Perhaps wonder involves a special case of phantasia. In DeAnima phantasia is the prime evidence for the peculiar doublenature of the mind. Mind is receptive to the noeton, considered apartfrom the whole, but at the same time the mind is open to all beings,to the whole as such. In light of the mind's universal openness it ishard to grasp how the mind can have any distinctive nature, or howit can be anything except pure possibility. But the mind must becapable of an active initiation of thought. Knowing is negativity,insofar the mind grasps the sensible particular not just as itself, butas an instance of noetic form, and hence as other to itself. Straighteningchalk lines so they can be read as pure lines of geometry entailsseeing the arbitrariness of the sensible. But if intellection is only thereception of the noetic, another power must come to its aid to carryout the transformation of the sensible. Phantasia does this bysuspending the truth-claim of the sensible and converting "I see aman" into "It seems to be a man." It allows the sensible image to beviewed just as image. This power enables the mind to be both turnedtoward itself and open to the whole of being. Phantasia can try to becomplete in itself, since its dwelling on the appearance as appearanceseems to free it from being, but its reading of being as onlyimage presupposes the recognition of being. When it serves intellect,phantasia allows the intellect to find the noetic in the sensible, andits suspension of the given is only a step toward understanding.Yet the two actions are inseparable, and thus the rational animalis characterized by a problematic freedom. This account ofphantasia surely has an important connection with poetry, and inthe Metaphysics poetry is related to wonder.
But De Anima makes none of these connections. Outside itspurview lies a deeper negativity than that of seeing the image asimage, and therewith also a deeper doubleness of the mind. Poetryand philosophy address these issues as rivals; it is only fitting that theproblem of doubleness should have a twofold solution. By abstractingfrom such issues the account of De Anima proves to be, in morethan one sense, less than poetic.
Freedom and Necessity
In chapter one of Metaphysics A the examination of opinionsabout wisdom and knowledge substitutes for the lack of the selfevidentlyprior. The first phenomena of opinion are the delight ineffortless acquisition of knowledge, and admiration of thosemanifestly superior to ourselves in knowing. Delight and admirationshare selfless freedom from calculation. But the absence ofcalculation and ratiocination, which characterize the arts asknowledge of causes, is a deficiency in the natural desire to know.As emerges later, philosophic wonder includes both selflessdelight and the self-regarding concern with cause, and thuswonder as complex comes to light through partial perspectives onit. (By contrast Heidegger's exclusion of calculation from opennessto being impoverishes the complexity of the origin of philosophy.)At first the choice of sight, as the most revelatory of thesenses, and the reasoning of the arts seem wholly unrelated.Similarly the delight in seeing and knowing, which is always presentand at work, is not the same as the desire to learn. "To love wisdomis not in the same sense natural" as this delight (397). The naturaldelight is indiscriminate, non-hierarchical, and satisfied by thenoting of any differences, being only "the most satisfying fillerof our idle moments." It seems that humans are either idle orlaboring, with these opposites seeming to form no natural unity.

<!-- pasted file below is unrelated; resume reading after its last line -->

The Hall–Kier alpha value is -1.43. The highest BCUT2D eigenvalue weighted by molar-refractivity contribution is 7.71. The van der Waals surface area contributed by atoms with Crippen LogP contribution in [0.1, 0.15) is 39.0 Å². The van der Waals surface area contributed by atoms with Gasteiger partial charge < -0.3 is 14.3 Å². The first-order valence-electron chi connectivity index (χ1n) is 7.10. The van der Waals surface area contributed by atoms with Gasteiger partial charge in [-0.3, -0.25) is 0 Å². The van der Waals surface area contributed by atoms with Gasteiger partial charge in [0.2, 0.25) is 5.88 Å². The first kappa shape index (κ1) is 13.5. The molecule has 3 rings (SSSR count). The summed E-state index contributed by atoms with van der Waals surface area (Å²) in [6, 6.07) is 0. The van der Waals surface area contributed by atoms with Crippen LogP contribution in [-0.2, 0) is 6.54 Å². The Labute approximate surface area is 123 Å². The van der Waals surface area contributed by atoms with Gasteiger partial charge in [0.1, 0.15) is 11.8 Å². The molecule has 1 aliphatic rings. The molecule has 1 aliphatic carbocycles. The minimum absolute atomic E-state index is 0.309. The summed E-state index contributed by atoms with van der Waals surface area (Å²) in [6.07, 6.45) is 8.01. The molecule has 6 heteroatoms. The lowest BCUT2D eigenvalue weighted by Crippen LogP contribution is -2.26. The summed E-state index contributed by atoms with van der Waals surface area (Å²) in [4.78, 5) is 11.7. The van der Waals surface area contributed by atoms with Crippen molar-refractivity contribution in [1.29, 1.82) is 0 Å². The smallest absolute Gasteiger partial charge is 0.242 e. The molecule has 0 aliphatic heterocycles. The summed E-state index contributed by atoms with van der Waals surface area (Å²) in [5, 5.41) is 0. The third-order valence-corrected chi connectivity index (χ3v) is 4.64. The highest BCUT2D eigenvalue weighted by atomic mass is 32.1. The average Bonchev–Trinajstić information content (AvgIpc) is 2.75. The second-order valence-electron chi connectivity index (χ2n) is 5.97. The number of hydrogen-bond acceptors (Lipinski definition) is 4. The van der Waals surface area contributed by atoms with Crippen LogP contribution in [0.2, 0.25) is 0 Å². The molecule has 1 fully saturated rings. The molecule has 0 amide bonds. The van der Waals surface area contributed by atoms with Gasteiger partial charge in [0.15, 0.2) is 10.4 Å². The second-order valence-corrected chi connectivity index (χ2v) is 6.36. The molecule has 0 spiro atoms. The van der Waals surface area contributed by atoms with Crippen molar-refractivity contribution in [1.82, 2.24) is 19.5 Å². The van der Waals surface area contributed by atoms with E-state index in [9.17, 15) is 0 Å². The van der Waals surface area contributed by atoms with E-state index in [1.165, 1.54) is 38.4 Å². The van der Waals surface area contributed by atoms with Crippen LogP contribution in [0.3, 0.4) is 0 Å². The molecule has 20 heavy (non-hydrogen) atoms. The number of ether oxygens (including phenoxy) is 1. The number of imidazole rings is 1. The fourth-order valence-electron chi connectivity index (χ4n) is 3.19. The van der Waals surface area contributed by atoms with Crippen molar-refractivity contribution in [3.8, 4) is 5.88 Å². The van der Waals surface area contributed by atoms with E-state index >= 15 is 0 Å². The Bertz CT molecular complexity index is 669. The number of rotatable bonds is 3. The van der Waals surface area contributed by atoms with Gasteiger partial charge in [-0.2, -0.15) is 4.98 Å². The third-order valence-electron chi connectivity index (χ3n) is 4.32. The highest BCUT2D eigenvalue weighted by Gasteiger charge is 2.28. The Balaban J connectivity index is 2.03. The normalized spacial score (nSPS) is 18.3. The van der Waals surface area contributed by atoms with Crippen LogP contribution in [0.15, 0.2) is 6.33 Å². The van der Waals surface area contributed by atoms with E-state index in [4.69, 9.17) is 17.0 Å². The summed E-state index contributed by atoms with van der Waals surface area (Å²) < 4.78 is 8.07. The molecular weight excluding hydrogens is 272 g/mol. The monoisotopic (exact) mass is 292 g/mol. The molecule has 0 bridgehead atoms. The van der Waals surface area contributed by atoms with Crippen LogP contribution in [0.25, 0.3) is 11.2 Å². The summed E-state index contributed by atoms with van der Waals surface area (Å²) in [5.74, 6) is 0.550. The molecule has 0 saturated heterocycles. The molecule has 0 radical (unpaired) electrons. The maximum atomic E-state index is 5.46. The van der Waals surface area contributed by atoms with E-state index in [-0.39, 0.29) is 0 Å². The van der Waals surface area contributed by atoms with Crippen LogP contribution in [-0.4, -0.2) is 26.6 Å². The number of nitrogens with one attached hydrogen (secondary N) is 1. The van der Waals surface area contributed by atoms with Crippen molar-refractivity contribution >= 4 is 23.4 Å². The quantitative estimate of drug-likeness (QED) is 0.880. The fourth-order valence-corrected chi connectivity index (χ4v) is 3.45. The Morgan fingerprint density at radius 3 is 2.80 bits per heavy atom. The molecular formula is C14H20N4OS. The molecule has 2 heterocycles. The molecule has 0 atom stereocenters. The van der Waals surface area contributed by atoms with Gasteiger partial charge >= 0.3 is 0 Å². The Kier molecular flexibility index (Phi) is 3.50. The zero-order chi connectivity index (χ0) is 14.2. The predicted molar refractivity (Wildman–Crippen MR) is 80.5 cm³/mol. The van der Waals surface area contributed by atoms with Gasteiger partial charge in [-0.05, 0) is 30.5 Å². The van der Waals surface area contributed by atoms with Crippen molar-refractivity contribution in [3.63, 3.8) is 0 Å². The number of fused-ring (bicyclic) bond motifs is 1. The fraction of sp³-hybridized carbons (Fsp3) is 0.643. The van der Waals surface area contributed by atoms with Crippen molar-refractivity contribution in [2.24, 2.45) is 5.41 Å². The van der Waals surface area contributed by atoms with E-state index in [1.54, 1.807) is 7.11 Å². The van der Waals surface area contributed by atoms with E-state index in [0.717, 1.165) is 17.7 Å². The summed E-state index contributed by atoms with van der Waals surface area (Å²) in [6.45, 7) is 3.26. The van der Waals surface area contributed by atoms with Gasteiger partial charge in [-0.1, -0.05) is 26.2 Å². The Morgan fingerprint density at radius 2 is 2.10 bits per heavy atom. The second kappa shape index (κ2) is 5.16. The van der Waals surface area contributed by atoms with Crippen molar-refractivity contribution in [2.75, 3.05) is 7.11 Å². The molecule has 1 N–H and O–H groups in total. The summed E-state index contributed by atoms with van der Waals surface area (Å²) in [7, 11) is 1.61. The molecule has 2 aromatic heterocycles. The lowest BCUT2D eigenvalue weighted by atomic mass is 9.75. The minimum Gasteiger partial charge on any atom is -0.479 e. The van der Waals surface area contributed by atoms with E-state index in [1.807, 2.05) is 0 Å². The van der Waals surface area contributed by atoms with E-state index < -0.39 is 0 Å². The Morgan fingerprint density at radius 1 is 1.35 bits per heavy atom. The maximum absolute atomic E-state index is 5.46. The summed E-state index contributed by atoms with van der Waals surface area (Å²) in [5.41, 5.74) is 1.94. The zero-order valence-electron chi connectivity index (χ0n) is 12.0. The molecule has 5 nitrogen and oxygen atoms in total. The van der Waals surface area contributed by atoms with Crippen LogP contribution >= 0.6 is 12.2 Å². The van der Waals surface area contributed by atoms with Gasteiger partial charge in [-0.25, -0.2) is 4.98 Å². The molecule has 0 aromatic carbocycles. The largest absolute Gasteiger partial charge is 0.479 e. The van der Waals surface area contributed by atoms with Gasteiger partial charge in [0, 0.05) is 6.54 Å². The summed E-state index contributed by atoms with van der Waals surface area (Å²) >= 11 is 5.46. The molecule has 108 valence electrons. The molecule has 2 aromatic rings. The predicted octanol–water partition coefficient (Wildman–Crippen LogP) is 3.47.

Benardete quotes from the Politics: "Man is by nature thepolitical animal." Clearly this sense of the natural points away fromthe idle desire to know. Art and calculative reasoning are related topolitical life through their common conditions: speech and thedivision of labor. The introduction of the arts and therewith the cityin the Metaphysics brings into view the soul as a needful being. Yetspeech is dual, as both the articulation of the beings and as means ofcommunication. It is doubtful that human communities came intobeing for the sharing of knowledge, even if they arose in a noncalculativeway. Thus in the Socratic dialogues philosophic conversionis the rare coincidence of the two sides of speech. The dualityof speech can be restated as the duality of the human as such: "As akind (anthropos) man is political; as individual (pantes anthropoi) hedesires to know" (397–98). The difference between the human askind and the human as individual is reflected in the differencebetween genesis and telos in the city. Since speech is not accidentallyrelated to knowledge, "perhaps knowledge as that which alone istruly sharable, is the ultimate ground for human society." Butultimate end and temporal origin, or the eidetic and genetic ordersof being, are not the same (although poetry seeks to identify them)."The city as an association of freemen could thus be a divination ofthe freedom that belongs preeminently to the highest kind ofwisdom" (398). Modern criticisms of the Aristotelian account of thefree life of theoria claim that it is a mere prejudice, rooted in thevanity of an aristocratic nomos. But this stance willfully denies thenatural force of the difference between the free and the needful, andthus supposes that human incompleteness, being an accident ofcircumstances, can be remedied by human self-production.